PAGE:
Life Sciences

Undisclosed drug industry ties prompt tighter JAMA policies

Pharma Compliance Alert, July 19, 2006

Authors of a recent study failed to disclose their financial ties to pharmaceutical companies and as a result, the Journal of the American Medical Association (JAMA) is tightening its conflict of interest policy for authors.

Although several of the authors of the study in question, "Relapse of Major Depression During Pregnancy in Women Who Maintain or Discontinue Antidepressant Treatment," have financial ties to the industry, only two disclosed those ties when the study was published in February, reports The New York Times. JAMA printed a correction in its July 12 issue listing the full disclosure statement. The authors are consultants, receive grant support, and are on speaker bureaus and advisory boards for companies including GlaxoSmithKline, Pfizer, Eli Lilly, Wyeth, Sepracor, and others.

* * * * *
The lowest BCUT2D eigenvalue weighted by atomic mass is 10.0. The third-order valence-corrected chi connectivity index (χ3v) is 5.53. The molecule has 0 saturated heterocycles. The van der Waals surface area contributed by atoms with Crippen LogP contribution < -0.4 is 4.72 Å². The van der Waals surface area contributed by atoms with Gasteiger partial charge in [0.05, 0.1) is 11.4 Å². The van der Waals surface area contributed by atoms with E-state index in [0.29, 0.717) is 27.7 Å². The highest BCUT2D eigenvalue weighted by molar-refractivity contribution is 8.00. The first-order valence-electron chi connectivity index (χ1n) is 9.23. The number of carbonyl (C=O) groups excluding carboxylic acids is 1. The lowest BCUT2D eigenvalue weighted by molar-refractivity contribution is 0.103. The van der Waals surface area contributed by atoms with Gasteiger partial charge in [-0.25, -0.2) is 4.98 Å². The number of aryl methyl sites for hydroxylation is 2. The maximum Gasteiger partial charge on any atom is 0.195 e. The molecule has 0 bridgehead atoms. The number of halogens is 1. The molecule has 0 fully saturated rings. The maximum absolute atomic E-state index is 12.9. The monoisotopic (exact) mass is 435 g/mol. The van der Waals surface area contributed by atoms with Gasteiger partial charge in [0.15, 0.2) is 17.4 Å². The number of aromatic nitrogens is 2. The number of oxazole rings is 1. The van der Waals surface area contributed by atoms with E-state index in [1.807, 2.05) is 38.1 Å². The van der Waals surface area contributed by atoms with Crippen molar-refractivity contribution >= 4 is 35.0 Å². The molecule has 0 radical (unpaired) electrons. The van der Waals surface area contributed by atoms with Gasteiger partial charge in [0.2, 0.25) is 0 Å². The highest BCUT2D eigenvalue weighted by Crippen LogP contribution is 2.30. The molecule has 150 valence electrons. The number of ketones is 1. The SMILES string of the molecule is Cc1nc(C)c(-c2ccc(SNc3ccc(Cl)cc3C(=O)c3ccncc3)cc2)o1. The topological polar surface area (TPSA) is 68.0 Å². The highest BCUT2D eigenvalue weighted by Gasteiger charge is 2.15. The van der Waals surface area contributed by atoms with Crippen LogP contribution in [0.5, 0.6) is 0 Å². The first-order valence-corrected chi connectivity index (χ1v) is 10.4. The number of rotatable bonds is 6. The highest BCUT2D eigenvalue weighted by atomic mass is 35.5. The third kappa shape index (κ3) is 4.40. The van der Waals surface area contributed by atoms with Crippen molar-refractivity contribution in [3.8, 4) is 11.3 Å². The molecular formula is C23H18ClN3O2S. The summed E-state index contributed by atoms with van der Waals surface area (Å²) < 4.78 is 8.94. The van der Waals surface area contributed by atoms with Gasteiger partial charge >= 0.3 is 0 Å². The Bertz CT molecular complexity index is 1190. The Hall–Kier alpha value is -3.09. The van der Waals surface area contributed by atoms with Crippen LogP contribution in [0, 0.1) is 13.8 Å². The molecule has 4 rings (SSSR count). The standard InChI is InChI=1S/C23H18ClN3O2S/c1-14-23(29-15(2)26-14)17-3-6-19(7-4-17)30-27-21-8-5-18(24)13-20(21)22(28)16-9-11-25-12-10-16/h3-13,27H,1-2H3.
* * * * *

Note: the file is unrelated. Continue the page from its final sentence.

The authors responded via a letter to the JAMA editor, saying that at the time, they "did not view those associations as relevant to this study" for a number of reasons, including that it was a federally funded and prospective observational study. However, in retrospect, the authors say they regret that they failed to include the disclosures.

As part of its new policy, JAMA "will begin requiring all authors to disclose all potential conflicts of interest in the acknowledgment section of the manuscript at the time of submission." Read the updated policy here.

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